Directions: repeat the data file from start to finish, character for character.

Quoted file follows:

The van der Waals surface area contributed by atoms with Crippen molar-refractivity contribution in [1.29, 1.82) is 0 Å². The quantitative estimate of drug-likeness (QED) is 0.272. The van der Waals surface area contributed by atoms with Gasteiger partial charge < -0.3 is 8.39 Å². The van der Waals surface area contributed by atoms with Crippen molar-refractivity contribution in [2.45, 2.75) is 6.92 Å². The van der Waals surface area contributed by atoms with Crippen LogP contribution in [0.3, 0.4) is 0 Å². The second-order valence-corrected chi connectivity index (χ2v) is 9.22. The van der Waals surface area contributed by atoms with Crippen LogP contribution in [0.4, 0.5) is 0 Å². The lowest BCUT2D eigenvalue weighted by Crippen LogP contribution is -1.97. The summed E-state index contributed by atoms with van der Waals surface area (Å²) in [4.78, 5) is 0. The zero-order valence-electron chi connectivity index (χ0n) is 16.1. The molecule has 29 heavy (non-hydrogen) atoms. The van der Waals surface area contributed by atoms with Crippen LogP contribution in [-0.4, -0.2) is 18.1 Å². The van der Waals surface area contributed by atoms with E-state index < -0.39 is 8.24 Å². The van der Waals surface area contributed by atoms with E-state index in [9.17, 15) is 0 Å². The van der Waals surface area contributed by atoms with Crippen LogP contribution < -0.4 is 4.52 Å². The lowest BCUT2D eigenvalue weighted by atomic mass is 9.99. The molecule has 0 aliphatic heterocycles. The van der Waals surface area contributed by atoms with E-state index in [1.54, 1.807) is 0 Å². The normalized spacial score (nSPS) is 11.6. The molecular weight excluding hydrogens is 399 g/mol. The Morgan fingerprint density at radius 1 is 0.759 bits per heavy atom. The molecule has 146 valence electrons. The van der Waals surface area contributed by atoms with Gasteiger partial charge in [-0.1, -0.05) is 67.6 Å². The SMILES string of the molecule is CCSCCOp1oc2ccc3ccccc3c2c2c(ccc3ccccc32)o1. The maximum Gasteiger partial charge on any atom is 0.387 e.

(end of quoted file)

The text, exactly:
The van der Waals surface area contributed by atoms with Crippen molar-refractivity contribution in [1.29, 1.82) is 0 Å². The quantitative estimate of drug-likeness (QED) is 0.272. The van der Waals surface area contributed by atoms with Gasteiger partial charge < -0.3 is 8.39 Å². The van der Waals surface area contributed by atoms with Crippen molar-refractivity contribution in [2.45, 2.75) is 6.92 Å². The van der Waals surface area contributed by atoms with Crippen LogP contribution in [0.3, 0.4) is 0 Å². The second-order valence-corrected chi connectivity index (χ2v) is 9.22. The van der Waals surface area contributed by atoms with Crippen LogP contribution in [0.4, 0.5) is 0 Å². The lowest BCUT2D eigenvalue weighted by Crippen LogP contribution is -1.97. The summed E-state index contributed by atoms with van der Waals surface area (Å²) in [4.78, 5) is 0. The zero-order valence-electron chi connectivity index (χ0n) is 16.1. The molecule has 29 heavy (non-hydrogen) atoms. The van der Waals surface area contributed by atoms with Crippen LogP contribution in [-0.4, -0.2) is 18.1 Å². The van der Waals surface area contributed by atoms with E-state index < -0.39 is 8.24 Å². The van der Waals surface area contributed by atoms with E-state index in [9.17, 15) is 0 Å². The van der Waals surface area contributed by atoms with Crippen LogP contribution < -0.4 is 4.52 Å². The lowest BCUT2D eigenvalue weighted by atomic mass is 9.99. The molecule has 0 aliphatic heterocycles. The van der Waals surface area contributed by atoms with E-state index in [1.54, 1.807) is 0 Å². The normalized spacial score (nSPS) is 11.6. The molecular weight excluding hydrogens is 399 g/mol. The Morgan fingerprint density at radius 1 is 0.759 bits per heavy atom. The molecule has 146 valence electrons. The van der Waals surface area contributed by atoms with Gasteiger partial charge in [-0.1, -0.05) is 67.6 Å². The SMILES string of the molecule is CCSCCOp1oc2ccc3ccccc3c2c2c(ccc3ccccc32)o1. The maximum Gasteiger partial charge on any atom is 0.387 e.